Economic Security Plan to be Compiled this Month; Japan Gov. Seeks to Protect Strategic Industries

Courtesy of NEXTY Electronics Corp.
A semiconductor seen on a circuit board

The government will compile a basic plan to bolster industrial technologies important to Japan’s economic security this month, The Yomiuri Shimbun has learned.

According to multiple government sources, this plan will include efforts by the public and private sectors that focus on developing and protecting sensitive technologies. Based on this plan, the government aims to strengthen the foundations of industries that have the ability to compete in international markets.

An advisory panel of experts was to hold a meeting Thursday to start discussing the plan.

The tentatively named “action plan on developing strategic industry and technological infrastructure” will likely focus on three main pillars — support measures for Japanese industries; defensive measures for these industries; and creating international frameworks. The plan will be used as a reference when compiling budgets and for shaping fundamental thinking in instances such as government cooperation with industries.

The support measures will be for industries in which Japan should secure technological advantages to be competitive with other nations. Subsidies and preferential tax treatment will be among the support provided to help these industries grow. Biotechnology, environmental technologies such as those that promote decarbonization, as well as quantum computing are expected to be among the industries that will be covered by the plan. Sectors in which there is a necessity to build supply chains that do not rely excessively on nations that pose security concerns, such as China, will be closely examined. This step will be taken with resources such as rare earth elements in mind.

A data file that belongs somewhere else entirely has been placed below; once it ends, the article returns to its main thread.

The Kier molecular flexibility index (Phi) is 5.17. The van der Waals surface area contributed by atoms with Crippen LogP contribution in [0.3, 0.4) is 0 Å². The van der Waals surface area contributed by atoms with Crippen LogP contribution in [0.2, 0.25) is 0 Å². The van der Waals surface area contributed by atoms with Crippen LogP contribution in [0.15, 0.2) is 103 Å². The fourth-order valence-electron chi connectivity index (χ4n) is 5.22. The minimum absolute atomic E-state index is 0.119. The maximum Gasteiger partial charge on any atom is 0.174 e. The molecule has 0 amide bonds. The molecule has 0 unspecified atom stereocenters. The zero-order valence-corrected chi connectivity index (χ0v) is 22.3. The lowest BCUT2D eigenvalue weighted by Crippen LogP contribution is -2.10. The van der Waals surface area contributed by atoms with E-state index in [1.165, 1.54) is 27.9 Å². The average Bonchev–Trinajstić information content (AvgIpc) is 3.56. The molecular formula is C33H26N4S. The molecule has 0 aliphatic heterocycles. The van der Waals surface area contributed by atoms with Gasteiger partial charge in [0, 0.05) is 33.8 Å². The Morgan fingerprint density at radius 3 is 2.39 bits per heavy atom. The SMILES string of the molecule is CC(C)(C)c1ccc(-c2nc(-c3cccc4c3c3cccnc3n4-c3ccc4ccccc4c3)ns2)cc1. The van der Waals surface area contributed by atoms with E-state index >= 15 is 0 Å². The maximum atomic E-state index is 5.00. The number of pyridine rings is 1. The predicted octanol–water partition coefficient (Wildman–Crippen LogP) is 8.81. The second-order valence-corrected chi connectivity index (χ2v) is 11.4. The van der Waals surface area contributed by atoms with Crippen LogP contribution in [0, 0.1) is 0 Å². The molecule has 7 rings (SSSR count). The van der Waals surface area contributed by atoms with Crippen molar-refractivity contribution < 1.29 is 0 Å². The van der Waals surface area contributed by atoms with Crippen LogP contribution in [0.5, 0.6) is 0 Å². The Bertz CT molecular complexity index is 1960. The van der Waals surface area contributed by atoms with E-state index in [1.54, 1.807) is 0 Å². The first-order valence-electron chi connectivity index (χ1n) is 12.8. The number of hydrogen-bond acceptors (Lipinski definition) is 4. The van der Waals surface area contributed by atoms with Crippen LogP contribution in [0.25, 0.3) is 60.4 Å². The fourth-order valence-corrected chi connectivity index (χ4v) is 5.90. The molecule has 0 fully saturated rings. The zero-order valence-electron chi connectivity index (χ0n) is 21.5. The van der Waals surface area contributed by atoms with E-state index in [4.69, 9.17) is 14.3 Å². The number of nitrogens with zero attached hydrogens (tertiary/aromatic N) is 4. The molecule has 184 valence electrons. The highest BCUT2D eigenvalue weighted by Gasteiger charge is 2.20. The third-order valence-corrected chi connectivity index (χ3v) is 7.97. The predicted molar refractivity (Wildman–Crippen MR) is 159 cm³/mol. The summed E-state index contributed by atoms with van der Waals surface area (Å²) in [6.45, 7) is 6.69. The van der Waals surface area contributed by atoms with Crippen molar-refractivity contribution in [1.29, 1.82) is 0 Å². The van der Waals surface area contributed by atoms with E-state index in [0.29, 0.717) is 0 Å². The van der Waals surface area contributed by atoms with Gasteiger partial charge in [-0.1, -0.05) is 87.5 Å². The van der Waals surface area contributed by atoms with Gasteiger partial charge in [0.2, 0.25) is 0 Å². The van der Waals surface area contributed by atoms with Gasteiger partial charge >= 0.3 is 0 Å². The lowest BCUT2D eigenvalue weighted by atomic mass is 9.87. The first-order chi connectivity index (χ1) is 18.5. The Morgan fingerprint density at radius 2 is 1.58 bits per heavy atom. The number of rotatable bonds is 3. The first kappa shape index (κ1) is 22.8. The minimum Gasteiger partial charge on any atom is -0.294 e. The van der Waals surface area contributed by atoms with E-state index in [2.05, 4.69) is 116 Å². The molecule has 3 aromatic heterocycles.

The defensive measures will consider ways to manage exports and investment from overseas to prevent the leak of sensitive information and technologies. The plan will likely also include ensuring companies possessing such technologies have adequate cybersecurity measures in place.

The crafting of international frameworks has the objective of forming complementary ties with allies and likeminded nations and territories regarding industrial technologies that Japan would struggle to secure on its own. This approach aims to combat economic coercion and pressure applied through export and import restrictions that might be imposed by a nation that does not see eye-to-eye politically with Japan.

The advisory panel of experts will be hosted by the Economy, Trade and Industry Ministry and will include officials from the foreign, defense and finance ministries, and the National Security Secretariat. Heavyweights from the manufacturing industry and 15 university professors will also be on the panel, which is scheduled to be headed by Prefectural University of Kumamoto Chancellor Takashi Shiraishi.